Did anyone urge you to join INTA or otherwise mentor you along the way?
I decided to join INTA on my own as a young associate because I wanted to learn more about the trademark field. There was also a woman partner at the first law firm where I worked, Mary Luria, whom I saw as a role model. Law firms were very male dominated places at the time, and she didn’t feel the need to change her approach to keep up with the men; she had a very successful practice on her own terms, and really stands out as an influence.
What do you consider to be your biggest successes?
There were two substantive trademark law developments that I played a role in. One was the United States joining the Madrid Protocol. INTA had worked for many years to get that to happen, and there was a lot of suspicion in the bar at that time that this would not necessarily be helpful to them or their clients. We were much less geographically connected at the time, and people didn’t understand the complexity of the WIPO practice, but I and others at INTA could see that—if a time were to come where you could do the things Madrid allows for electronically—you would be able to maximize your budget to get trademark protection in multiple countries. From a corporate perspective, that seemed like a “no brainer.” Even if the system wasn’t perfect yet, I knew that you had to be part of it to have any kind of influence on it, so I’m very proud to have been part of that effort.
The second thing I’m very proud of, which made a huge impact on U.S. law, was the Trademark Dilution Revision Act of 2006, which was spearheaded by the presidential task force formed during my year as INTA President. That statute clarified a lot of confusion in the law and is now grounds for trademark opposition and cancellation actions as well.
I was fortunate that, in both instances, I was in the right place at the right time—the issues presented themselves and I was able to be part of a group that resolved them in a favorable way for trademark owners.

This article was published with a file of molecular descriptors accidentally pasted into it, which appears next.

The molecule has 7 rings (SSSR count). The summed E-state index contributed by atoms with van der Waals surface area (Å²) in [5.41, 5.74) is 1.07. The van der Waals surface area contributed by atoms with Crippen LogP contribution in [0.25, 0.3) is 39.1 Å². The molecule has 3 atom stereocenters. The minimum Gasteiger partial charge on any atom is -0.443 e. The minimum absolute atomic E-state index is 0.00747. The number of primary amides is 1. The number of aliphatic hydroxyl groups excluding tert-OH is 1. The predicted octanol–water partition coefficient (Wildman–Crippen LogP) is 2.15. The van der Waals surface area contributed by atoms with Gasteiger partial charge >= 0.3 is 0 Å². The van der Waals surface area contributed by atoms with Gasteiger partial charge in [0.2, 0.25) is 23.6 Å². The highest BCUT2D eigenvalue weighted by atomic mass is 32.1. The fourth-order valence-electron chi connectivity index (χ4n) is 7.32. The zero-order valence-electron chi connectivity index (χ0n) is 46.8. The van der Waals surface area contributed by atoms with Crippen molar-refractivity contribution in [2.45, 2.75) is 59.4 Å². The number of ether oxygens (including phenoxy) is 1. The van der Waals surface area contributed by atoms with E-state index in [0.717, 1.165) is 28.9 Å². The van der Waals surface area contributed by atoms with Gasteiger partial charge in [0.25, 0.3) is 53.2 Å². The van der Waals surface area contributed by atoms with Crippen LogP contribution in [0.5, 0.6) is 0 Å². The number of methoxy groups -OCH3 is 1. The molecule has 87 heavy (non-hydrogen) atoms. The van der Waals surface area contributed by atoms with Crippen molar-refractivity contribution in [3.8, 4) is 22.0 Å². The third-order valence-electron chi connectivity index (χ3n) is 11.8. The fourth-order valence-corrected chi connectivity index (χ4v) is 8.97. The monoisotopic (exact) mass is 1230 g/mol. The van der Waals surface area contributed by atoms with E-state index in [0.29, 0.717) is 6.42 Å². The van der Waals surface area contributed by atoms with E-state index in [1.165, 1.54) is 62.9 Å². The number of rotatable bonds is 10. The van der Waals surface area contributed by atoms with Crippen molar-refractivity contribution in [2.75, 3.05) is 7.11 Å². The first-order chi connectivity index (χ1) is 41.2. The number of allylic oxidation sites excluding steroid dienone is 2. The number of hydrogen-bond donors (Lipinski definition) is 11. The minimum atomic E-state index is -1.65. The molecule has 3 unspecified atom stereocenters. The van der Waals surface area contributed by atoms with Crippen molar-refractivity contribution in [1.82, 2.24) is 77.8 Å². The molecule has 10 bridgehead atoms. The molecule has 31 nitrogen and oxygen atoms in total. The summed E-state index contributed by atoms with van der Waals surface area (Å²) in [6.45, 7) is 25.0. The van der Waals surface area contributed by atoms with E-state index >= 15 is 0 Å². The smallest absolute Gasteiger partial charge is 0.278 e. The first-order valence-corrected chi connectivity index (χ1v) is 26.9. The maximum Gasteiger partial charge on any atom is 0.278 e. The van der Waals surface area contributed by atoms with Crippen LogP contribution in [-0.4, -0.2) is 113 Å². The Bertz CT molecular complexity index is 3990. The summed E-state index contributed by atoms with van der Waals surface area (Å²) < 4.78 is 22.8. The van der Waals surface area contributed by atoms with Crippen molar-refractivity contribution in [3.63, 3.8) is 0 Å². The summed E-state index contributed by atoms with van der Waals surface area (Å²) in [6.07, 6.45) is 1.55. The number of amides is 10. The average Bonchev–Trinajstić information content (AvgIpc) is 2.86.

What has been the biggest change in practice during the course of your career in IP?
One is the increasing harmonization of trademark laws. Companies are truly global now—that wasn’t always the case when I started my practice. Very few matters these days take place in one locale; there has been a real internationalization of brands.
Two is the advent of new technology. There used to be an intense busywork aspect of trademark law and a lot of dependence on paper and filing clerks. E-filing is available in more places, and those tools have made it easier and faster to do the work.
What advice do you have for those starting out in their trademark careers?
I used to tell my team at GE, “You need to be prepared.” When someone asks you to work on a project, first make sure you’ve really read it and understood it. Make sure you’ve done what you can do thoroughly before you report it out. Preparation is key to success.
Second, and the advice I wish someone had given me, is don’t be afraid to ask people who you admire to schedule 15 minutes and ask how they got where they are. Most people will say, “Sure, I’d love to chat.” It might be someone at your company or law firm, or within INTA—INTA is full of people who would be happy to share their stories and give advice.
Do you have a favorite trademark?
This is a tough one for a trademark lawyer, but the first trademark I can remember recognizing was CHANEL NO 5, because it was my mother’s favorite perfume. She had a bottle that sat on her vanity that I wasn’t allowed to touch. I admired the clean lines of the bottle and was intrigued by words that seemed mysterious (why NO 5?). And of course I loved the grown-up scent. I didn’t know at the time that I was forming an association with the brand CHANEL NO 5 that would stay with me throughout my life.
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© 2018 International Trademark Association